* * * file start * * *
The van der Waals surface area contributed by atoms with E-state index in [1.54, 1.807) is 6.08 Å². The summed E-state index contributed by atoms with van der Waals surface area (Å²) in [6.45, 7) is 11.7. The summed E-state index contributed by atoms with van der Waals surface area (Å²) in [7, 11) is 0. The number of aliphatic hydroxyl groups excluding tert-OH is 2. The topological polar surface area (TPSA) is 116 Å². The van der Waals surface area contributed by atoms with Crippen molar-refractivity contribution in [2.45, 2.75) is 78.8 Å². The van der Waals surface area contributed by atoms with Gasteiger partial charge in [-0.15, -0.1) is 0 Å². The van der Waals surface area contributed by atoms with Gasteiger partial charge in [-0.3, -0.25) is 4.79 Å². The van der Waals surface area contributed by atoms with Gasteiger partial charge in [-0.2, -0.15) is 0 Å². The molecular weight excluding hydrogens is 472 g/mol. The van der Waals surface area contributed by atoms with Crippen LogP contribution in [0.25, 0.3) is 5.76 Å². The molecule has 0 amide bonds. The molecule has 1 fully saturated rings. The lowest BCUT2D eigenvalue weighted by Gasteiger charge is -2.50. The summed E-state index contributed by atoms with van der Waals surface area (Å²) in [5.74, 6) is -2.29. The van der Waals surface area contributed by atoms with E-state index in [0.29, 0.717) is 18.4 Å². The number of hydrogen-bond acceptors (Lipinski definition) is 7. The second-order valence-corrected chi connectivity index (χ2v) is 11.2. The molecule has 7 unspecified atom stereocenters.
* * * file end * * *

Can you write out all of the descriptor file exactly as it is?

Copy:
The van der Waals surface area contributed by atoms with E-state index in [1.54, 1.807) is 6.08 Å². The summed E-state index contributed by atoms with van der Waals surface area (Å²) in [6.45, 7) is 11.7. The summed E-state index contributed by atoms with van der Waals surface area (Å²) in [7, 11) is 0. The number of aliphatic hydroxyl groups excluding tert-OH is 2. The topological polar surface area (TPSA) is 116 Å². The van der Waals surface area contributed by atoms with Crippen molar-refractivity contribution in [2.45, 2.75) is 78.8 Å². The van der Waals surface area contributed by atoms with Gasteiger partial charge in [-0.15, -0.1) is 0 Å². The van der Waals surface area contributed by atoms with Gasteiger partial charge in [-0.3, -0.25) is 4.79 Å². The van der Waals surface area contributed by atoms with Gasteiger partial charge in [-0.2, -0.15) is 0 Å². The molecular weight excluding hydrogens is 472 g/mol. The van der Waals surface area contributed by atoms with Crippen LogP contribution in [0.25, 0.3) is 5.76 Å². The molecule has 0 amide bonds. The molecule has 1 fully saturated rings. The lowest BCUT2D eigenvalue weighted by Gasteiger charge is -2.50. The summed E-state index contributed by atoms with van der Waals surface area (Å²) in [5.74, 6) is -2.29. The van der Waals surface area contributed by atoms with E-state index in [0.29, 0.717) is 18.4 Å². The number of hydrogen-bond acceptors (Lipinski definition) is 7. The second-order valence-corrected chi connectivity index (χ2v) is 11.2. The molecule has 7 unspecified atom stereocenters.